"A positive CA 125 can cause a lot of anxiety and unnecessary procedures for women," Nguyen added. "The test is not something we feel can be solely relied on as a diagnostic tool."
While chemotherapy is still a standard approach to treating ovarian cancer, targeted therapy is playing a larger role in the treatment of UC Davis ovarian cancer patients. This type of cancer treatment uses drugs to attack cancer cells.
"Every tumor has its own genetic makeup," Nguyen said. "When tumor cells are developing, there are different mechanisms that can turn on and off genetic mutations, so we are using the genetics of the cancer itself to guide treatment."
Nguyen said PARP inhibitors are tremendously helpful with BRCA1 and BRCA2 mutations. PARP stands for poly adenosine diphosphate-ribose polymerase, which is a type of enzyme that repairs DNA in cells. PARP inhibitors work in ovarian cancer patients by blocking cancer cells from repairing or replicating, specifically capitalizing on what's genetically broken in cancer cells of patients with a BRCA mutation.
Treating the Whole Person
Whether it is chemotherapy, clinical trials, targeted therapy, or surgery, UC Davis uses an individualized and interdisciplinary approach to treating ovarian cancer patients. This is always accompanied by supportive services addressing their psychosocial needs.
"We are so honored to take care of these women during a time when they are vulnerable and facing a difficult situation," Nguyen said.
Brooks added that treating the whole person is important. This is one area in which oncology nurse navigators and social workers play such an important role on the care team.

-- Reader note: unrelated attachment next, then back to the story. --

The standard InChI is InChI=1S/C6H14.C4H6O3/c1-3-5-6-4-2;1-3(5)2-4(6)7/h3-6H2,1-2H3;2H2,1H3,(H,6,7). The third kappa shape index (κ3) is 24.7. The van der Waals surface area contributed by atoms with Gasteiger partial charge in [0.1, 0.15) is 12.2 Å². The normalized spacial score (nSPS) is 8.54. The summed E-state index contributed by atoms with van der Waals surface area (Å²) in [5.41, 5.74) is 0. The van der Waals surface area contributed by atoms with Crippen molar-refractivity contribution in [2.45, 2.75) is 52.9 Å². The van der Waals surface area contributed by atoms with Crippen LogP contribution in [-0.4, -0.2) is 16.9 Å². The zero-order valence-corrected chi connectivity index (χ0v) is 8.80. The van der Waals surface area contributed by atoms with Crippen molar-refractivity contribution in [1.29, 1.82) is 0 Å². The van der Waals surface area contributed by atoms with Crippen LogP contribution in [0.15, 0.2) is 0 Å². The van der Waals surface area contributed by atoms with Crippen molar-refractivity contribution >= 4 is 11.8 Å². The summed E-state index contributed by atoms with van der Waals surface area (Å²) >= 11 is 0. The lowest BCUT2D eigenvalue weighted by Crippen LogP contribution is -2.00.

"We want our patients and their caregivers to know that we are there for them, whether it is to provide emotional, nutritional, or even financial support," Brooks said.
Both Brooks and Nguyen said that the Supportive Oncology and Survivorship Program at UC Davis Comprehensive Cancer Center provides valuable resources that help their patients get through what can be a long and complex cancer journey.
UC Davis Comprehensive Cancer Center
UC Davis Comprehensive Cancer Center is the only National Cancer Institute-designated center serving the Central Valley and inland Northern California, a region of more than 6 million people. Its specialists provide compassionate, comprehensive care for more than 100,000 adults and children every year and access to more than 200 active clinical trials at any given time. Its innovative research program engages more than 240 scientists at UC Davis who work collaboratively to advance discovery of new tools to diagnose and treat cancer. Patients have access to leading-edge care, including immunotherapy and other targeted treatments. Its Office of Community Outreach and Engagement addresses disparities in cancer outcomes across diverse populations, and the cancer center provides comprehensive education and workforce development programs for the next generation of clinicians and scientists. For more information, visit cancer.ucdavis.edu.